Chop Up the Giardiniera

Add the extra-virgin olive oil, parsley and drained and rinsed giardiniera to a food processor. Pulse the processor a few times until everything is broken down just until it’s coarsely chopped.

Mix the Mayo & Mustard

In a small bowl, combine the mayo and mustard and mix well.

Fry the Salmon

Warm a large skillet over medium heat. Add the regular olive oil to it and then add the salmon. Sprinkle some salt and pepper on the salmon.

Cook the salmon for a few minutes until you see the color change about half way up each fillet’s side. When that happens, flip the salmon over and continue cooking for about two more minutes or until you see the color on the other side meet the previously changed one. When the salmon is cooked, turn off the heat and remove the fillets from the pan.

Assemble the Sandwiches

While the salmon is cooking, cut eight fairly thick pieces of bread from the loaf of Italian bread. Toast the pieces. Then, spread some giardiniera on four pieces and mayo/mustard mixture on the other four.

Add some baby greens to the mayo sides of the bread too.

Next, gently break apart each piece of cooked salmon and arrange the pieces on the giardiniera sides of the bread. Put the sandwiches together, cut them in half if you want and you’re done! Serve and enjoy!

The Final Salmon Sandwich

It’s simple, but it’s got a lot of flavor. I can promise you that. I love the giardiniera and the mayo and mustard mixture. Those things add a lot. I also love regular pan-fried salmon with a bit of salt and pepper, so this recipe goes the extra mile to bring many great things together. If you decide to make one of these sandwiches, please let me know your thoughts in the comment section below. Thanks for reading!

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We’ve been on a seafood kick lately. Lobster, salmon, scallops, mussels and littleneck clams to be exact. While the original goal was to find and enjoy new and exciting recipes, that goal is somewhat morphing into learning the various methods for getting as many nutrients as the seafood we eat can offer. For example, did you know that one 3.5 ounce serving of sea scallops gives you 20 grams of protein? It’s true. A lot of seafood is very high in protein as well as many other nutrients. I’m not sure which beneficial aspect of the food we eat is doing it, but I feel pretty good after I’m finished with it. This stuff is full of goodness.

The Recipe

Today’s dish is a medley of interesting ingredients. It includes hard clams, scallops, apple, baby greens, leeks, white wine and so much more. The recipe is comprised of three parts; the seafood, the salad and the vinaigrette. Each part is fairly straightforward to prepare.

Overall, this is an outstanding salad. While it can be a bit pricey with the scallops costing $18.99 per pound and the clams costing $4.99 per pound, Id say it’s worth it as a once in a blue moon sort of thing. Scallops are probably my favorite food in the world with their sweet flavor and tender texture. Littleneck clams are very good as well. They’re definitely different than muscles in regards to their flavor. Both are excellent. When it comes to the salad and other vegetables, you really can’t ever go wrong with baby greens and apple. The carrots, celery, leeks and onions are all softened and cooked with the white wine and clams, so everything in that pot has a unique and extraordinarily tasty flavor. The vinaigrette is a basic vinegar and oil one, so that’s nothing to write home about, but it’s still enjoyable.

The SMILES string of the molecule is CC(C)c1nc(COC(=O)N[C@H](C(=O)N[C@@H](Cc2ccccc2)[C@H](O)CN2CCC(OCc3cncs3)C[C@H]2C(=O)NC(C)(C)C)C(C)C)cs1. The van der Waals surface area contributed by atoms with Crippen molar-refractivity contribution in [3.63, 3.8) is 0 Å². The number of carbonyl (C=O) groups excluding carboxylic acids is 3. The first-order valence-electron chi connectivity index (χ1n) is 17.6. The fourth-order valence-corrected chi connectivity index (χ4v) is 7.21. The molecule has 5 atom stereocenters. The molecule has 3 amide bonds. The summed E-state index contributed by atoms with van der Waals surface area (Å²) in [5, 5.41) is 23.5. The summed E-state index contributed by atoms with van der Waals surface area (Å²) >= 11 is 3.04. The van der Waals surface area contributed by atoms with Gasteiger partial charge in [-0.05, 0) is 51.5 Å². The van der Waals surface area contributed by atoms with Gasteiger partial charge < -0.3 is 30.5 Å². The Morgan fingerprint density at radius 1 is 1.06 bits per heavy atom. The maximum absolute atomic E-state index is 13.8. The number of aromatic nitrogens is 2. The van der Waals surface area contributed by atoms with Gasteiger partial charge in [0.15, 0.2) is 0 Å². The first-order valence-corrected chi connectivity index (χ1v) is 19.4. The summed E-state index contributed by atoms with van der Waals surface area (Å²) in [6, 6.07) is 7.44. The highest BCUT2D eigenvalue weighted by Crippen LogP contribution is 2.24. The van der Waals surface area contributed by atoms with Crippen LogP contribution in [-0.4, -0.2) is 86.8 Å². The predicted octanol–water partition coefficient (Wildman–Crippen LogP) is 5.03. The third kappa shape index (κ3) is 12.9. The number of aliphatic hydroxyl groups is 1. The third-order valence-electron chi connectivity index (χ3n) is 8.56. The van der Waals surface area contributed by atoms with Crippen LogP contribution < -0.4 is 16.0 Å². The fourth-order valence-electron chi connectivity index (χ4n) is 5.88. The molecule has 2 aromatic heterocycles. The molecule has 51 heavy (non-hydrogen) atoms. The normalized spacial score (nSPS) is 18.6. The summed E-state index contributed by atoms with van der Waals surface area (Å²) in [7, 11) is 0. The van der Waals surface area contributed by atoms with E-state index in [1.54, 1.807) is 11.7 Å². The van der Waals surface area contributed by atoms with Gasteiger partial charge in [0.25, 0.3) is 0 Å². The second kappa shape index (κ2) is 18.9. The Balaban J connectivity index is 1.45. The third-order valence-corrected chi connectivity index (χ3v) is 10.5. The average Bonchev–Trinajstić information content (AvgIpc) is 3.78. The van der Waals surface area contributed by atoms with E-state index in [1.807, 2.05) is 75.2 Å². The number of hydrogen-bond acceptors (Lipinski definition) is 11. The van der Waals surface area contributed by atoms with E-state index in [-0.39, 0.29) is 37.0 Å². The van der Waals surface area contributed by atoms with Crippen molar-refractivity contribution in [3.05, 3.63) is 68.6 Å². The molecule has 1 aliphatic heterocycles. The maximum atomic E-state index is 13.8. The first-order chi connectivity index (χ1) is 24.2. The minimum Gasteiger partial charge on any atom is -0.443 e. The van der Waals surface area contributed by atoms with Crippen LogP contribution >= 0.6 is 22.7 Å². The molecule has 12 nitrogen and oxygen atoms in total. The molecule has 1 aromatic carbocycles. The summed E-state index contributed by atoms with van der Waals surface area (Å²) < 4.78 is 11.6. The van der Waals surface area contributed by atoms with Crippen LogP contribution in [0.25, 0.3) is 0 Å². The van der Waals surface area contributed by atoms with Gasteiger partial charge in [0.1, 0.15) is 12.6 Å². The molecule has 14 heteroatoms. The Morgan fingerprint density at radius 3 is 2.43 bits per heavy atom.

Ingredients

Serves: 4

2 Pounds Small Hard Clams, Washed
1 Tablespoon Olive Oil
1/2 Cup Onion, Diced
1/2 Cup Carrot, Diced
1/2 Cup Celery, Diced
1/2 Cup Leek, Diced
1/2 Cup White Wine
1/2 Teaspoon Dried Thyme
1 Celery Stalk, Cut into 2 Inch Matchsticks
1 Apple, Cored and Sliced Thin
4 Cups Baby Greens
4 Ounces Cherry Tomatoes, Halved
4 Sea Scallops
2 Tablespoons Butter
Ground Black Pepper
Salt

For the Vinaigrette

2 Tablespoons Apple Cider Vinegar
1/4 Cup Extra Virgin Olive Oil
1/4 Teaspoon Salt
1/4 Teaspoon Ground Black Pepper

Step-by-Step Instructions

I’d like to thank Carlo Bernasconi and Christian Teubner for their incredible resource called The Complete Italian Cookbook. I’m truly enjoying myself as I work my way through it. Granted, that’s going to take me about ten years, but it’s still fun.

Cook the Clams

Warm a large pot over medium-high heat. Then, add in the one tablespoon of olive oil and the diced carrots, celery, leeks and onion. Let these vegetables cook, while stirring intermittently, for about five minutes. Then, add in the clams, white wine and thyme, cover the pot and let everything cook for seven minutes. When that’s finished, turn off the heat and discard any clams that didn’t open.

Prepare the Vinaigrette

Combine the apple cider vinegar, extra-virgin olive oil, salt and pepper in a bowl and whisk everything together with a fork.

Toss & Arrange the Salad

In a large bowl, toss the celery matchsticks, apple, baby greens, cherry tomatoes and the vinaigrette together. Then, divide the salad among bowls or plates.

Cook the Scallops

Warm a skillet over medium heat. Then, add the butter to the skillet and wait for the pan to get to temperature. When it does, place the scallops in the pan for about one minute each side or until each side had nice color on it. When finished, turn off the heat and remove the scallops from the pan to stop them from cooking. Sprinkle them lightly with salt and pepper.

Plate & Serve

With a slotted spoon, scoop the vegetables and clams from the pot and distribute those ingredients across the tops of the salads. Then, carefully divide the liquid in the pot among the salads as well, being sure to leave the sediment from the clams in the pot behind. Finally, arrange the scallops on the salads as well. Serve and enjoy!

The Final Clam & Scallop Salad